By Bill Powell
As National Police Week comes to a close, take time to recognize the service and sacrifice of the men and women of our law enforcement community. Words are insufficient to express the gratitude of those who have given the ultimate sacrifice, but words are sometimes all we have.
Federal, state and local law enforcement officers are the guardians of our communities. Often at great sacrifice, they enforce the rule of law and keep us safe.
This country’s first known officer death in the line of duty was in 1791. His name was Constable Darius Quimby. He was from New York and was killed trying to arrest a man for a trespassing warrant.
The man who killed Constable Quimby was convicted and hanged. Since the murder of Constable Quimby, there have been more than 20,000 officers killed in the line of duty.
According to the FBI, there were 93 of their brothers and sisters who died across the country in line of duty incidents in 2017. One of them was from West Virginia. Lt. Aaron Crook, of the Bluefield Police Department, died May 30, 2017, as the result of a vehicle crash at an intersection shortly after midnight while involved in a vehicle pursuit.
Crook was a U.S. Marine Corps veteran and had served with the Bluefield Police Department for nine years. He is survived by his wife and two children.
We’ve had 49 deaths nationally so far in 2018, with half of those being by gunfire. The headlines don’t lie. Officers are many times targets in today’s climate.
In April, Deputy Sheriff Taylor Lindsey and Sgt. Noel Ramirez were simply eating lunch while on a break from their duties with the Gilchrist County Sheriff’s Office in Florida. Someone opened fire on the officers from outside the restaurant through a window. Both of these officers perished.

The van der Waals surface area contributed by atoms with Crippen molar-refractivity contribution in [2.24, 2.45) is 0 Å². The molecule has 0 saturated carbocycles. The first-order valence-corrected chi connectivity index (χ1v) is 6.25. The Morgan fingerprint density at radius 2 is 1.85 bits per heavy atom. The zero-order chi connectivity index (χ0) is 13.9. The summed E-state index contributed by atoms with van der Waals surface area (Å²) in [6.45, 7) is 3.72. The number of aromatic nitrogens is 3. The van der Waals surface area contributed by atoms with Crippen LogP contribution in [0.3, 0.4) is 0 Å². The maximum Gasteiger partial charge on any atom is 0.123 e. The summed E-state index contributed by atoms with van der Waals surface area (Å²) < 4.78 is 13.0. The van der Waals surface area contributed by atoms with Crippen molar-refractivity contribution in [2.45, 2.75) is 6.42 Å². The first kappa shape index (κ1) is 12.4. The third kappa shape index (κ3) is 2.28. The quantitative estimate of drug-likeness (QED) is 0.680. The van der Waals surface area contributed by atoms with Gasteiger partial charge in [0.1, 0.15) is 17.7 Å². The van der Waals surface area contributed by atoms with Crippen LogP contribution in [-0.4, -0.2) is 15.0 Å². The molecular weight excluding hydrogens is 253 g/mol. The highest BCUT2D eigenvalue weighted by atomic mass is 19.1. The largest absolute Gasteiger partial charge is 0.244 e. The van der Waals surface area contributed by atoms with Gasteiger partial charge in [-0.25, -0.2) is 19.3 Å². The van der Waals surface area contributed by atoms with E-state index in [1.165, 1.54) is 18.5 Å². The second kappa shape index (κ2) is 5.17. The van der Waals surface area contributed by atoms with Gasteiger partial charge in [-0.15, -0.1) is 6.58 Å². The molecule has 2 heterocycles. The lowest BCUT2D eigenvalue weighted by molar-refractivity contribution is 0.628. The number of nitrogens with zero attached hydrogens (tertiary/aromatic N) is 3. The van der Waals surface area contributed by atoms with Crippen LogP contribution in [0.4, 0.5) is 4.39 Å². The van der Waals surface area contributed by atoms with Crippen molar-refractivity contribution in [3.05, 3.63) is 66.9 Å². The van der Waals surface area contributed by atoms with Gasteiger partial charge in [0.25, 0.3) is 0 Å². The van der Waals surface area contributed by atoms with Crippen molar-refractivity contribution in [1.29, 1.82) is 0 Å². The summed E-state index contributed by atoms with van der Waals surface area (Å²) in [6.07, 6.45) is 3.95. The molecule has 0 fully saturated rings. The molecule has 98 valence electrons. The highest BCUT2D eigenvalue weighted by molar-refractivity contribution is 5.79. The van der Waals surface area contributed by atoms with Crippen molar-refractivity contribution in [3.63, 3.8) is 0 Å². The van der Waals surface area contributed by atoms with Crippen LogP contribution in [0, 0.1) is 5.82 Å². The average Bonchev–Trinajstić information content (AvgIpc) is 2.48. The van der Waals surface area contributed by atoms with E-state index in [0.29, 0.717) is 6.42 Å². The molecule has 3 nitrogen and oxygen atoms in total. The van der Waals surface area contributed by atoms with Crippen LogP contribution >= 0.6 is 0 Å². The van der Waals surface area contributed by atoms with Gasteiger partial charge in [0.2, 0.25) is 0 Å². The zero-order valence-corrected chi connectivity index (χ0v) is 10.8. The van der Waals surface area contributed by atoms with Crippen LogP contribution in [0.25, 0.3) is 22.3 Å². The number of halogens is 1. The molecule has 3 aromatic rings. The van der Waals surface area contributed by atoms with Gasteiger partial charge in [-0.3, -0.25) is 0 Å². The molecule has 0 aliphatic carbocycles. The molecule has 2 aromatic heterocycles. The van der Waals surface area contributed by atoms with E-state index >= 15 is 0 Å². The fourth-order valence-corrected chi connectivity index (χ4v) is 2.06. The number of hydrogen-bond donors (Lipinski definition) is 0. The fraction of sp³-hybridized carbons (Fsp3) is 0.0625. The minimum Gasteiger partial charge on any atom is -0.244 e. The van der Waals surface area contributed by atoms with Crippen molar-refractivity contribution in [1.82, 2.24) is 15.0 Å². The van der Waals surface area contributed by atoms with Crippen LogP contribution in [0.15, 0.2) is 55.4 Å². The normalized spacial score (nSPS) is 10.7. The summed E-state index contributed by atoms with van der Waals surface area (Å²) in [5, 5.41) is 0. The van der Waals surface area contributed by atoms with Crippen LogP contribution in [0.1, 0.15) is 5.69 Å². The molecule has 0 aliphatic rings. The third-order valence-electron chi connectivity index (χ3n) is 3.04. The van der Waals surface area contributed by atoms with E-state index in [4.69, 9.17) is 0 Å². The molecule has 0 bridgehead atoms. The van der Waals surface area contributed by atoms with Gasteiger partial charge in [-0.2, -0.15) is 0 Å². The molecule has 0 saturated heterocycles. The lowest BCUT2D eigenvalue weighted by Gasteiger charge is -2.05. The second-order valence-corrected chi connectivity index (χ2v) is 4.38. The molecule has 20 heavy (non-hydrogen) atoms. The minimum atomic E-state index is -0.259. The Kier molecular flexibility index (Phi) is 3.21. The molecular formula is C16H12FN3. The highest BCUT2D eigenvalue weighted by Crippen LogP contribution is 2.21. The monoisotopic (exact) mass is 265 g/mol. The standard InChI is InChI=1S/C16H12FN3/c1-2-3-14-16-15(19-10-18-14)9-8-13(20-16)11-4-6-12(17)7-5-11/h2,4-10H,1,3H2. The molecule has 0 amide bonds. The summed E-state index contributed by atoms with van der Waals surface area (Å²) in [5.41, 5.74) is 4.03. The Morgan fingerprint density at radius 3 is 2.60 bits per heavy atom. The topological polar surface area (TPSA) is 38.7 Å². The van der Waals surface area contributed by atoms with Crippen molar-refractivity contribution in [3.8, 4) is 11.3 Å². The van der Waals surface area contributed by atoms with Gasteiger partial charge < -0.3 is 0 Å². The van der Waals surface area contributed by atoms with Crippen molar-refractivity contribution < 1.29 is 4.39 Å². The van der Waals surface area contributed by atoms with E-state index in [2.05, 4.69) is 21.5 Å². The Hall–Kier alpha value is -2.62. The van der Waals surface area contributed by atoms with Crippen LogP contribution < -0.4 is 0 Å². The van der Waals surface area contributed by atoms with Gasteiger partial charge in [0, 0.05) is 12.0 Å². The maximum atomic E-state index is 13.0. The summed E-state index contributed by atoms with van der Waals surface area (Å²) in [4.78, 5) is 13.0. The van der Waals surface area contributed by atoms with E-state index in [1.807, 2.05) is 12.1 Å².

Some perish during acts of total selflessness. Police Officer Rodney Scott Smith, of the Hickman Police Department in Kentucky, was patrolling a flooded area in March, looking for those in need of rescue, when his police cruiser was swept away by flood waters. Rodney spent his last watch watching out for others. That’s what guardians do.
Our prayers go out to all of the families of these men and women. It takes great courage to be in law enforcement and great strength to be a family member of a law enforcement officer. Their sacrifices will never be forgotten.
As the U.S. attorney, I have the privilege of interacting with law enforcement professionals on a nearly daily basis. They are, without question, some of the finest and most dedicated people I’ve encountered in my professional life. There is not a task too big. There is not a sacrifice too great. The professionals I work with are not doing it for the money. They don’t do it for the great work hours or the abuse they take day to day.
They are not always perfect, but they have one goal — to make our community safer by protecting those who live in it. They, more often than not, represent the best of us.
Every day, I see actions by federal, state and local officers that likely save lives. Whether it is the arrest of a dealer of fentanyl or a felon in possession of a firearm, or the rescue of a child in an abusive situation — lives are saved. Those officers ask for nothing special. Not special recognition, not to be singled out and not even for thanks — though that is appreciated and not provided often enough. They just want to do their jobs because they know they are making their communities safer.
Notwithstanding the inherent risks and known dangers, notwithstanding the unfairly broad brush of scorn they get painted with in today’s society, and notwithstanding the physical and emotional pain they are exposed to on a daily basis, our law enforcement members continue to put on their badge every hour of every day. Whether it’s Christmas Day, or 2 a.m. on any other day, they are always there for us. That’s what guardians do.
So, last week we honored these men and women. Thank you for your service, sacrifice and dedication. Our society is better because of you.
BILL POWELL is the U.S. attorney for the Northern District of West Virginia. This commentary should be considered another point of view and not necessarily the opinion or editorial policy of The Dominion Post.